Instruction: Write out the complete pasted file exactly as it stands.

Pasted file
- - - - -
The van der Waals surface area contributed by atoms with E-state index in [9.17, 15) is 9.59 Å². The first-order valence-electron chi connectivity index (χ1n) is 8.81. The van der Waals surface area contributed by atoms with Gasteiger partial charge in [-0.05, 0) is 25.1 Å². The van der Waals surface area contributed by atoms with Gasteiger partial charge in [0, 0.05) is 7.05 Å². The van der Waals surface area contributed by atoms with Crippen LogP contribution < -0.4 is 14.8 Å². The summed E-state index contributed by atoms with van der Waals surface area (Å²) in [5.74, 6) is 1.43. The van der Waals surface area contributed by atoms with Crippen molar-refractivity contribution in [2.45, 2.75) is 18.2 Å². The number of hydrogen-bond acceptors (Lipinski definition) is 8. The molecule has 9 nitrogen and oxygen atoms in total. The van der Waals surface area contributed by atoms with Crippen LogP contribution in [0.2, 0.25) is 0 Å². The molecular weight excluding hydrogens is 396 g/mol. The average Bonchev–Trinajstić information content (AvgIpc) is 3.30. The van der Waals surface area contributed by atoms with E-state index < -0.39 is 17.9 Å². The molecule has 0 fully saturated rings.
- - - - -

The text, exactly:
The van der Waals surface area contributed by atoms with E-state index in [9.17, 15) is 9.59 Å². The first-order valence-electron chi connectivity index (χ1n) is 8.81. The van der Waals surface area contributed by atoms with Gasteiger partial charge in [-0.05, 0) is 25.1 Å². The van der Waals surface area contributed by atoms with Gasteiger partial charge in [0, 0.05) is 7.05 Å². The van der Waals surface area contributed by atoms with Crippen LogP contribution < -0.4 is 14.8 Å². The summed E-state index contributed by atoms with van der Waals surface area (Å²) in [5.74, 6) is 1.43. The van der Waals surface area contributed by atoms with Crippen molar-refractivity contribution in [2.45, 2.75) is 18.2 Å². The number of hydrogen-bond acceptors (Lipinski definition) is 8. The molecule has 9 nitrogen and oxygen atoms in total. The van der Waals surface area contributed by atoms with Crippen LogP contribution in [0.2, 0.25) is 0 Å². The molecular weight excluding hydrogens is 396 g/mol. The average Bonchev–Trinajstić information content (AvgIpc) is 3.30. The van der Waals surface area contributed by atoms with E-state index < -0.39 is 17.9 Å². The molecule has 0 fully saturated rings.